Home field advantage: Home teams were 21-14 (.600 winning percentage) in the last three years of ALCS and NLCS play.
Score three-plus runs in an inning: Teams that scored three or more runs in an inning won 22 and lost seven (.759 winning percentage).
Hold opponents scoreless through three innings: Teams that held their opponents scoreless through the first three innings were 18-9 (.667 winning percentage).
Leading after six innings: Here’s an eye-opening stat… teams that were leading at the end of six innings in LCS games in the last three years were 31-2-2 (.914 winning percentage). In fact, in the NLCS, in the 19 games played since 2010, the winning team was ahead at the end of the sixth inning in 18 of those 19 games (one game was tied at the end of the sixth).
Starting pitcher last six-plus innings: Teams that had their starters last six-plus innings were 18-14 (.563 winning percentage)
Hit a home run: Teams that hit one or more home runs in an LCS game were 26-18 (.591 winning percentage).
Outhit the opposition: Teams that had more hits than their opponents in the game were 29-5-1 (.843 winning percentage).
Errorless game: Teams that did not commit an error in an LCS game from 2010-12 were 26-10 (.722 winning percentage). This stat was especially highlighted in the NLCS where teams were 16-2 in games where they did not commit an error.
So what’s the takeaway from these stats? Make sure you have the lead after six innings; outhit your opponents; don’t commit any errors; and have a big inning (three or more runs). That gives LCS teams the highest probability of winning. Keep an eye on the LCS games this week and see if some of these stats come into play.
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“SIX STATS…” is a bonus feature of Sports Stats ‘on Tapp’ and is published every Friday.
Over the history of the American League Championship Series and the National League Championship Series, there have been many memorable moments and many memorable performances. Some of those performances have come from players who are currently enshrined in baseball’s Hall of Fame. Included in that group are seven Hall of Famers who were LCS MVPs in their career: Willie Stargell, Ozzie Smith, George Brett, Dennis Eckersley, Rickey Henderson, Kirby Puckett and Roberto Alomar.
Of the 65 players, however, who have received an LCS MVP honor, there have been a few players who were the unexpected stars of the series; players who, if you would have set odds at the beginning of the series on the possibility of them winning the ALCS or NLCS MVP, would not have received much consideration.
Here are my choices for the six most unlikely LCS MVPs. Let the debate begin…
1. Eddie Perez, Atlanta, 1999. Known as a defensive standout, Perez took over as the Braves starting catcher when Javy Lopez was injured in late July. He batted .249 with 30 RBI in 107 games. In the NLCS, Perez collected 10 hits in six games and batted .500 for the NLCS with two home runs and five RBIs. He had only one hit in eight at-bats in the World Series. He had a career .253 batting average in 564 games.
2. Sterling Hitchcock, San Diego, 1998. A left-handed pitcher, Hitchcock had a very average career with 74 win and 76 losses and a 4.80 ERA. In 1998, he had a 9-7 record. In the NLCS, however, Hitchcock pitched two games against the Braves, winning both. He compiled a 0.90 ERA with 14 strikeouts in 10 innings of work. He got a no decision in one game of work in the ’98 World Series. He won Game Five of the 2001 World Series as a member of the New York Yankees.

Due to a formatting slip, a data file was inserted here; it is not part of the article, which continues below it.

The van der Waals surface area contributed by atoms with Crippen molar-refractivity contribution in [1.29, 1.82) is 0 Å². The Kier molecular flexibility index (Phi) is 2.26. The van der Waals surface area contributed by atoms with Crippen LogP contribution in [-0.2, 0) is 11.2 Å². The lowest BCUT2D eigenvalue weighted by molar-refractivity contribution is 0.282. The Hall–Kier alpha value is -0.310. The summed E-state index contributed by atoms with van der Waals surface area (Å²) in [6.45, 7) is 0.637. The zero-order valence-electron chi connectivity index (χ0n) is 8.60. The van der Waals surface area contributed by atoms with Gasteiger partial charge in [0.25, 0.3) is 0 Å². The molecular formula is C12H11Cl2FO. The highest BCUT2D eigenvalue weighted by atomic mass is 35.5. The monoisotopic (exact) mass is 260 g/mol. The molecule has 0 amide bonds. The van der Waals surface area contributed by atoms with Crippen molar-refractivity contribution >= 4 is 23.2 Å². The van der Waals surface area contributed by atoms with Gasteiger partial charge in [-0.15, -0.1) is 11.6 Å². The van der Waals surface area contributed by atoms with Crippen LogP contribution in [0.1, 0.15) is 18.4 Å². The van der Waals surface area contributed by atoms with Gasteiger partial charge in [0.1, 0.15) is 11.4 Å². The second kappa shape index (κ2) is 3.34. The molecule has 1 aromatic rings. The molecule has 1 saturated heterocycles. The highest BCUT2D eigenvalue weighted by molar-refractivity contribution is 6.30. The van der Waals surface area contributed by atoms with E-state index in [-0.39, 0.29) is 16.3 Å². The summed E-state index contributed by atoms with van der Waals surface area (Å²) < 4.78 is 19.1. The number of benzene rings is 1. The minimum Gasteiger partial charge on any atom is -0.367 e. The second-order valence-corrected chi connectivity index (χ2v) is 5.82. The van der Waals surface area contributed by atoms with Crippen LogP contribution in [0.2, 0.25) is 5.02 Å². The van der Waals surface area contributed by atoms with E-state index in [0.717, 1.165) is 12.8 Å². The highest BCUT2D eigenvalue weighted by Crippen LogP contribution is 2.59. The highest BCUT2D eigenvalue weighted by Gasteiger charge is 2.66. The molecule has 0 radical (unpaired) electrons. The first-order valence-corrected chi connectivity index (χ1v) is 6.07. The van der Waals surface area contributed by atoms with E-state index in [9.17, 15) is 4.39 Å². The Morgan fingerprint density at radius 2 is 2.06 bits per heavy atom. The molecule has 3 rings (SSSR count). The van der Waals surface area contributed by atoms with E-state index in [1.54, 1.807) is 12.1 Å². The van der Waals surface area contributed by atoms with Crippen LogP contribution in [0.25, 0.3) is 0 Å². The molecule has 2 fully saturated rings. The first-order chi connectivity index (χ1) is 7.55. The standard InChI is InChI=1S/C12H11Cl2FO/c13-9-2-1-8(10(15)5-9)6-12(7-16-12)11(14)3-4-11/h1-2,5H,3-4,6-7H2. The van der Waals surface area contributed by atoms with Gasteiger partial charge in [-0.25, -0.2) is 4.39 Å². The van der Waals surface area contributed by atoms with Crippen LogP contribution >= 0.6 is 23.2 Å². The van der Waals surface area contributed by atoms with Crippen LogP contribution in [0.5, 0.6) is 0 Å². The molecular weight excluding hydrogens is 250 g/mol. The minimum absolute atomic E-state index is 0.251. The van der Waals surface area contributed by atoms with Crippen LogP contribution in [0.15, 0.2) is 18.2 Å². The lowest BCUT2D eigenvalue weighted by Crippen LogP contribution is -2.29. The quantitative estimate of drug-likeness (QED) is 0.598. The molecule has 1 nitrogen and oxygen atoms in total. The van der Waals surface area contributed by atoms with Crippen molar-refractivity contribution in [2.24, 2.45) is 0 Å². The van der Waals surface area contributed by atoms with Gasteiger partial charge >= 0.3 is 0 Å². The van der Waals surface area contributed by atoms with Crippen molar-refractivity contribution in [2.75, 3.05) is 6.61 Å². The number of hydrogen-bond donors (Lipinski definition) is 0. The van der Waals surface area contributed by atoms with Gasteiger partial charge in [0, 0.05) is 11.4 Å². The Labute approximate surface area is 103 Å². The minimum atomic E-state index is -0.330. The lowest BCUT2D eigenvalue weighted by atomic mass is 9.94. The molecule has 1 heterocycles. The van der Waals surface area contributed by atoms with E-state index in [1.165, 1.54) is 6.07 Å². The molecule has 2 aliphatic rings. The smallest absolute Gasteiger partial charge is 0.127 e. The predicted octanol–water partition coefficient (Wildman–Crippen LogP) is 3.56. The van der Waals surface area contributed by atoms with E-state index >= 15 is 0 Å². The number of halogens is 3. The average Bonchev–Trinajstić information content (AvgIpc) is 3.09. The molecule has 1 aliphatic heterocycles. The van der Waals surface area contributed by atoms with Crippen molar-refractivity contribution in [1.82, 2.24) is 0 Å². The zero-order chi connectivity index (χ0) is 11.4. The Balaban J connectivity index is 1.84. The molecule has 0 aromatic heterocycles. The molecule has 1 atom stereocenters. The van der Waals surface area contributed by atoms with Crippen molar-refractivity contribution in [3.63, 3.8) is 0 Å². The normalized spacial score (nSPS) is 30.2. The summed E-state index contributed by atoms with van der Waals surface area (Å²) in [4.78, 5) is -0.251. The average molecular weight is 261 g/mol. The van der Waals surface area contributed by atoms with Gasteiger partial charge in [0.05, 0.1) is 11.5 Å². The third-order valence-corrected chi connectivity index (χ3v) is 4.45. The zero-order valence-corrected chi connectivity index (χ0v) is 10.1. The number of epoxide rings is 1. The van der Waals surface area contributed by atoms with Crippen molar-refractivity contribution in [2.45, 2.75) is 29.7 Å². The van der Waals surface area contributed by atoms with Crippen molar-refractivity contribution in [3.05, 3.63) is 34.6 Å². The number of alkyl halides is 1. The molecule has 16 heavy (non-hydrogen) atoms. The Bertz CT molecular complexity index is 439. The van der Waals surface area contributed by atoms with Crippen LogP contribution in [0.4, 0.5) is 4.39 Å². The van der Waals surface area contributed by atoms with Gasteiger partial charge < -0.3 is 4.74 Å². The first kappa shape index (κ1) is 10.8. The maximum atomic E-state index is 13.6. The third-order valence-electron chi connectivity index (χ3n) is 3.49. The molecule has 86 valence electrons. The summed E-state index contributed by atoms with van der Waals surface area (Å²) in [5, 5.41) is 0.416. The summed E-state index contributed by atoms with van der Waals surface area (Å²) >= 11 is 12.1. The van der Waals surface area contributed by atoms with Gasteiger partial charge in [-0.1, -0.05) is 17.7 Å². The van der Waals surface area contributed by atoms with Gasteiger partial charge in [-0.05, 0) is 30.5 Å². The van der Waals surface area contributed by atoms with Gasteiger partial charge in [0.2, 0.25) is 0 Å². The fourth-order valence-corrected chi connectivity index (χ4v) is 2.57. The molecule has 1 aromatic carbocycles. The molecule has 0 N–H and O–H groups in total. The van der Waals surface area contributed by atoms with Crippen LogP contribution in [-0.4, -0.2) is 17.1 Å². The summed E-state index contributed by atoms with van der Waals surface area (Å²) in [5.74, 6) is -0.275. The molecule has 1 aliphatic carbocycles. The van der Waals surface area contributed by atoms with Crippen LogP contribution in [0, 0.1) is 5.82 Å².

3. Craig Counsell, Arizona, 2001. A two-time World Champion with the Marlins and Diamondbacks, Counsell is probably best known for scoring the winning run for Florida in Game Seven of the the 1997 World Series. A career .255 hitter, Counsell hit .275 in 141 games with Arizona during the 2001 regular season. In the NLCS he went 8-for-21, batting .381 and scored five runs while driving in four to earn NLCS MVP. He collected only two hits in 24 at-bats in the World Series that year, although he did hit a solo HR.
4. Mike Devereaux, Atlanta, 1995. A fleet-footed outfielder, Devereaux was a late-August trade acquisition of the Atlanta Braves in 1995. He hit only .255 with the Braves that season, but had the game-winning RBI in Game One of the NLCS and hit a three-run HR in Game Four leading the Braves to a sweep of Cincinnati on his way to MVP honors. He had only one hit in the 1995 World Series. He was a career .254 hitter with 105 home runs.
5. Adam Kennedy, Anaheim, 2002. Kennedy proved that one great game can make you a playoff series MVP. After hitting only seven home runs in the regular season, Kennedy hit three HRs in the deciding fifth game of the ALCS as the Angels beat the Twins four games to one to make it into the 2002 Fall Classic. Kennedy hit .357 in the ALCS with all of his RBIs coming in Game Five. He hit .280 in the 2002 World Series. He is a career .272 hitter
6. Marty Barrett, Boston, 1986. The Red Sox second baseman played 10 seasons in the majors compiling a .278 career average. Not only did he win the ALCS MVP after hitting .367 in the Red Sox seven-game series win over Anaheim, he also starred in the World Series by hitting .433. In that ’86 playoffs he set a major league record with 24 hits in 14 playoff games. He was known as an excellent bunter and led the A.L. in sacrifice bunts three consecutive years. Even though he hit .367 and .433 in those two ’86 series, Barrett hit over .300 in only one season.
Did you know? Kirk Gibson, MVP of the 1984 ALCS, never played in an All-Star Game.